• Rhett Reader

There is more hope out there for opiate addiction than big pharma and the media report!

Updated: Jan 14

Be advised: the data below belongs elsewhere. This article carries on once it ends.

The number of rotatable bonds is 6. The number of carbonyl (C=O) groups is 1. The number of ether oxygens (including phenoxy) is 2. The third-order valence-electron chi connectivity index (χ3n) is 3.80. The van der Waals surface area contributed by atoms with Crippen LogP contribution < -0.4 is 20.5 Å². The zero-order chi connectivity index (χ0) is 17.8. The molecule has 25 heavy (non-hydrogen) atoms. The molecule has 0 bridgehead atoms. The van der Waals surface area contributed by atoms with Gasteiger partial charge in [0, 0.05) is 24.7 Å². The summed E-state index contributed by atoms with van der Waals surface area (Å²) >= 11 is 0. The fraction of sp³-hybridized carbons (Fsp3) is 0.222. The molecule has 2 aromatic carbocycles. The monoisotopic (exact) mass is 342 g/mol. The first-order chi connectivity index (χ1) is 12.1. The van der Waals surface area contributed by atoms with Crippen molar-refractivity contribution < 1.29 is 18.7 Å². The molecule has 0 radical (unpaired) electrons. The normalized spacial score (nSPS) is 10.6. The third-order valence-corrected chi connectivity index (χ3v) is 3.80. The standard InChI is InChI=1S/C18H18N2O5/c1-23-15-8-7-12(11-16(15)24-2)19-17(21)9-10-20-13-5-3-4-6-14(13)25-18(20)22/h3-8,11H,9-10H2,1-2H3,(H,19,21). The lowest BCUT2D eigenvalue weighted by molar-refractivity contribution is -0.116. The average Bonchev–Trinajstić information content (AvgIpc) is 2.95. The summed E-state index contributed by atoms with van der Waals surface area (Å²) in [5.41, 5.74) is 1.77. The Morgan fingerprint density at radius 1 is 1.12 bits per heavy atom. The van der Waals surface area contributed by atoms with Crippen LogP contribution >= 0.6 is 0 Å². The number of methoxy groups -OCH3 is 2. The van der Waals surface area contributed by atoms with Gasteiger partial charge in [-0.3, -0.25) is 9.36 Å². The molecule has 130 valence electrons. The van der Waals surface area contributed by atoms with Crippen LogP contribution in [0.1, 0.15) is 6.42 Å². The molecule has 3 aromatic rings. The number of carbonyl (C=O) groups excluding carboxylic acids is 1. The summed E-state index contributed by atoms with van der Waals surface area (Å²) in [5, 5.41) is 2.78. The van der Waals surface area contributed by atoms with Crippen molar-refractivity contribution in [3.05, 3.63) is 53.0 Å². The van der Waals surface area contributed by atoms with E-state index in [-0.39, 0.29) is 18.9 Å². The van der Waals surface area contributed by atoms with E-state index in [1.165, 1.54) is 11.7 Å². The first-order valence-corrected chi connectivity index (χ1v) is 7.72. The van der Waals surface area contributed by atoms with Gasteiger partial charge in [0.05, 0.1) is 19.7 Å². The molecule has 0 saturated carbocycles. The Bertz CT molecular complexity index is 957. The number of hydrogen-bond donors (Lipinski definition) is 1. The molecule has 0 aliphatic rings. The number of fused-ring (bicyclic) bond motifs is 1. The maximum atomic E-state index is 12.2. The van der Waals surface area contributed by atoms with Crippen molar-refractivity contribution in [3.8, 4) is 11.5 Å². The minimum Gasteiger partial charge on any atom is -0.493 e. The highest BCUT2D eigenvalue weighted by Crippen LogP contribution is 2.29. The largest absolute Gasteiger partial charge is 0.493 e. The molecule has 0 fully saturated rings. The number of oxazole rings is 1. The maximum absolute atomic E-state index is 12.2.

Frontline’s airing on PBS addressing the current opiate epidemic offered very little, if any hope to people that are effected by addiction. I want to take a little time to reflect and offer my opinion regarding the program. It seems that the media these days is busy promoting fear and hopelessness surrounding the opiate epidemic, and Frontline was no different. I noticed on Facebook there was quite a bit of interest and anticipation about the program and probably some hopes that it would provide some much needed attention to one of our country’s top problems. As I was sitting down to watch the program I have to confess that I was very skeptical. I mentioned to my wife, Liz, “wait until they get to the solution, it may be disappointing”. I was feeling pessimistic about what the program would focus on. I am sorry to say that in my humble opinion, the program was very disappointing. As a person in long-term recovery from opiate addiction, a dedicated therapist that works with opiate addiction on a daily basis, and one who has been involved with this problem for years, I was shocked at what I watched. At first the program started out fantastic, they were exposing the oxycontin and hydrocodone epidemic and showing how big pharma, medicine and pure greed had driven this monster into a full scale epidemic. They also reported on the staggering numbers of opiate use and overdoses occurring. This is much needed and under reported information and I say “wonderful” to all of that. They could have spent the entire two hours exposing this healthcare catastrophe and really enlightened the public about the problem. In my opinion, there has not been enough accountability in this area and many people have died because of the greed, incompetence and exploitation of people. As I was saying, the program started off great, but shortly after the reporting on big pharma and the Purdue Corporation started, the program quickly spun off into some areas that were very concerning to me. The program used three people as examples that were in active heroin addiction. It covered their struggles with sobriety and how they were unable to stop using. This is all good, but I felt like the show turned into an hour long methadone commercial. It didn’t take long for the doctors to again start ranting and raving about pharma treating pharma. My question is, if the doctors and the pharmaceutical companies are the ones that got us into this mess, why are we listening to them to get out of it? Don’t get me wrong, I have seen some real benefits with people taking replacement drugs like suboxone and methadone, but to cover it like it was the preferred method of treatment and the best solution is freaking scary. At one point of the program there was a doctor comparing methadone treatment to insulin treatment for diabetics. This insults my intelligence. People need insulin, a natural chemical in the body to live, but I have never heard of anyone needing methadone in their body to live. Actually, methadone is a poison. I have been on methadone. I wonder if any of these experts that think it is so great have ever really experienced what methadone is like. Maybe they should take this crap for a couple of years and come back and tell us all how great and wonderful it is. I have mothers, young adults, and everyone else sitting in my office crying and full of fear because they don’t know how they will ever stop using suboxone and methadone once they have started. The withdrawal effects are significantly worse than heroin. They didn’t report that did they? Most of the people that I work with initially feel relieved they are off pills or heroin when they begin drug replacement therapy. But after the excitement wears off, they report that they feel just as hopeless, trapped and drugged as they did before. They didn’t cover that either. Enough of my rant. Like I said, I think these replacement therapies have a place in treatment and have and will continue to help. SHORT TERM IF ANY! The part of the program or I should say lack of the program that I most disappointed with is that there were no real examples of people in long-term recovery from opiates that have successfully found a way out. There are millions of us walking around the streets of every town in America that are not on anything and have been so for years. Where in the heck were those voices? That’s the real story. Frontline could have showed the American public how people are standing up to this horrible disease in so many great ways. I felt so bad for my fellow people in opiate recovery because I know how they must have felt watching this. I’m not speaking for everyone, but I was sitting next to my wife who is in long-term recovery from opiates and she was very upset, and I know that a lot of us were thinking this isn’t the voice or the solution. Especially, when so many of us followed pharma and ended right back at square one. It’s pretty much every addict’s dream to be told by a doctor that the solution to their drug problem is another drug. Yipee. I felt horrible for Frontline’s people they used for examples when they reported that they had all suffered relapse and were back on the street. I went to bed holding my wife feeling disappointed at the direction and the solution that the program offered and grateful that me and millions of other opiate addicts in recovery have found a much better way out. I remember when I was new in recovery with six months sober. I was refused care by a VA doctor because I wouldn’t go on methadone maintenance. She stated that my chances of continued sobriety without methadone were too small and that I needed to begin methadone if she was going to help me with my other concerns. She indicated that my life on methadone maintenance would be much better than the extremely high chances of ending up dead or in prison. I told her that I literally went through hell getting off of methadone in the past and there was no way I was going to be taking it again. She refused care and told me good luck. I paid for help on the private market after that. I would have lost everything had I followed her “expert” advice. My experience with methadone was that it dulled my senses, got me slightly high and euphoric, and drained my energy. Not to mention the physical issues. On some days I was bombed out. I would frequently use cocaine and other opiates along with it. It was in no way shape or form helping me. That is my experience. I don’t want to sit on a high horse and say that it doesn’t work for anyone because I have seen it help some people. Especially when it is very temporary and used for withdrawal or a short period of time. What really bothers me about the Frontline Program and my doctor is that they rested on pharma being the answer. There was no talk about a person’s true worth. Their absolute ability to recover and how they have everything they need to do so right inside of them. There was no discussion around the millions of people that have found a spiritual solution in 12-step recovery. How about abstinence. Are we throwing that concept out the window too? What about all of the fantastic mentors, counselors, groups and community organizations that work tirelessly with great success on a daily basis to stop this problem. Their coverage of drug courts was dismal. I have seen life after life saved in treatment courts over the years, I don’t know what they were talking about. It’s scary to think that this is the information the American public is getting regarding one of its greatest health problems. It really looks like pharma ran this particular show. I was scratching my head wondering if it was 1985 all over again, or if Frontline dropped the ball, or if we haven’t really made past first base with this problem. I can say this. If you rely on the information from last night’s program it is going to seem like no progress. Please don’t. There is a much greater perspective than this and thousands of people ready to help solve this problem with an array of solutions and answers. Just look around. Chances are there is someone in your backyard that can help. To learn more about bridging the gap between science, recovery, and spirituality, please visit website. Please visit Milford Counseling’s website for professional counseling services.